Friday, January 21, 2011

Santa Cristina Antinori Chianti Superiore 2008

Picked this up for $9 at Costco because, well, the last time I had "red-sauced" Italian, I really wanted the acidic snap of a Chianti. Unfortunately for me, this wine is a large departure from that. Can anyone say oak? Or how about Parker? Mildly put, this wasn't what I was expecting or wanted. It should go with out saying for all wine: caveat emptor. Of course, I really don't listen to my own advice: I tend to be an impulse driven buyer. If something looks interesting or like it might be a good deal, I'm in. 

Tons of oak. Spicy (coriander-ish?), along with some herbal (rosemary) and subdued cherry. Smooth, soft, and not a lot of acidity--although this isn't out of whack in terms of balance. It's out of whack in terms of what I look for in Chianti. Not that Chianti-esque, and way too much oak. This is Chianti made for the Parker palate. Your results with this wine may differ. If you for some reason have a bottle of this, I would suggest letting it sit for a year or two and hopefully the oak influence will turn less oaky and develop tertiary aromas that are interesting. D+/C-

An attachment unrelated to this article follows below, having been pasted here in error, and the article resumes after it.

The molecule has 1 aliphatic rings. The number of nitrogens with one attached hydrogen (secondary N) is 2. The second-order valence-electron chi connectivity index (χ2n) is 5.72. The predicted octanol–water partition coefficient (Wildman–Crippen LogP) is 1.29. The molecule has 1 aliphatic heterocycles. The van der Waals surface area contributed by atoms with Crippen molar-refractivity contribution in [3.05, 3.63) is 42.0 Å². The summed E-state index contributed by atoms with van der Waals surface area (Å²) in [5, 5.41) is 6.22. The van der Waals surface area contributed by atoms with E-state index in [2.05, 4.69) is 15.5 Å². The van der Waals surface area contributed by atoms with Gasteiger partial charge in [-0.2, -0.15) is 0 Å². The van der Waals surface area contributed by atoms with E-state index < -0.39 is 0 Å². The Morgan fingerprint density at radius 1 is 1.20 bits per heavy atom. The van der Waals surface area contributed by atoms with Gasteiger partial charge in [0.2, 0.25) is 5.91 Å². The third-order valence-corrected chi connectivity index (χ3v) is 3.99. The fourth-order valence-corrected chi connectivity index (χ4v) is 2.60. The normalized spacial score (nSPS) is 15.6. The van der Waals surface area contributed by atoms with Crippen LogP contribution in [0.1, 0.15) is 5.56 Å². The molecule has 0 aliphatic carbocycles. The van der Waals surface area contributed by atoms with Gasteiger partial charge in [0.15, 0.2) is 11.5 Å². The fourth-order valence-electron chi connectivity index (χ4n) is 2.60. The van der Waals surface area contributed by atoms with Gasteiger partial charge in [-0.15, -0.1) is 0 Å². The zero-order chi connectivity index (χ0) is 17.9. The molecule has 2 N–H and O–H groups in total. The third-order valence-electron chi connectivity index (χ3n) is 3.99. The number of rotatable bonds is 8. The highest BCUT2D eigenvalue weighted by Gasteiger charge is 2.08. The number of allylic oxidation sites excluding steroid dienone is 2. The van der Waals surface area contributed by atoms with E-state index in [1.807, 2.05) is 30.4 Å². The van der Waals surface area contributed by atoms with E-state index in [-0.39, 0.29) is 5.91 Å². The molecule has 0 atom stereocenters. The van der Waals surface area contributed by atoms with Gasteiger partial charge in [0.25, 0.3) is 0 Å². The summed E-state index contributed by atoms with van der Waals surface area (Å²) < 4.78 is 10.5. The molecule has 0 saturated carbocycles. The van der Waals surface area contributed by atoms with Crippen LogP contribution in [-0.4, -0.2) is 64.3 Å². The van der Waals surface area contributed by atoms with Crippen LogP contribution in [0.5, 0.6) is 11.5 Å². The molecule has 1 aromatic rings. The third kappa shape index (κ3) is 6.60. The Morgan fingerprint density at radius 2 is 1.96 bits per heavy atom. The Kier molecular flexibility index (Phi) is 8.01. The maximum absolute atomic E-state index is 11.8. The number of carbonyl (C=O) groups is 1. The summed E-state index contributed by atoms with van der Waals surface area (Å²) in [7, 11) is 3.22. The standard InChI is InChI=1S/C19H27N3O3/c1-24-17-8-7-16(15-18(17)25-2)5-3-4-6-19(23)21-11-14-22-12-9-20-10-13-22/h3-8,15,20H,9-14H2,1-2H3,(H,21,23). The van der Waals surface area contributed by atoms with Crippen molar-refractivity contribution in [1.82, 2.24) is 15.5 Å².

Cabfrancophile said...

These are the sorts of wines I loathe: nowhere wine. Chianti/Sangiovese has no business being soft and deficient in acidity. If this was sold as Tuscan table wine, that would be one thing. But I suspect the only reason this gets to carry the name Chianti is the size of the backing financial interest.

Basically, if they called this something else I'd have no objection. There is a need for this type of generic commodity wine. It just shouldn't get to use a varietal or place to market itself. There are problems with administrating typicity, but when inexpensive Sangio is lacking a bit of angularity, you can be pretty sure it isn't typical.

Jeff said...

Yeah, totally agree with you. It says should taste like fucking Chianti!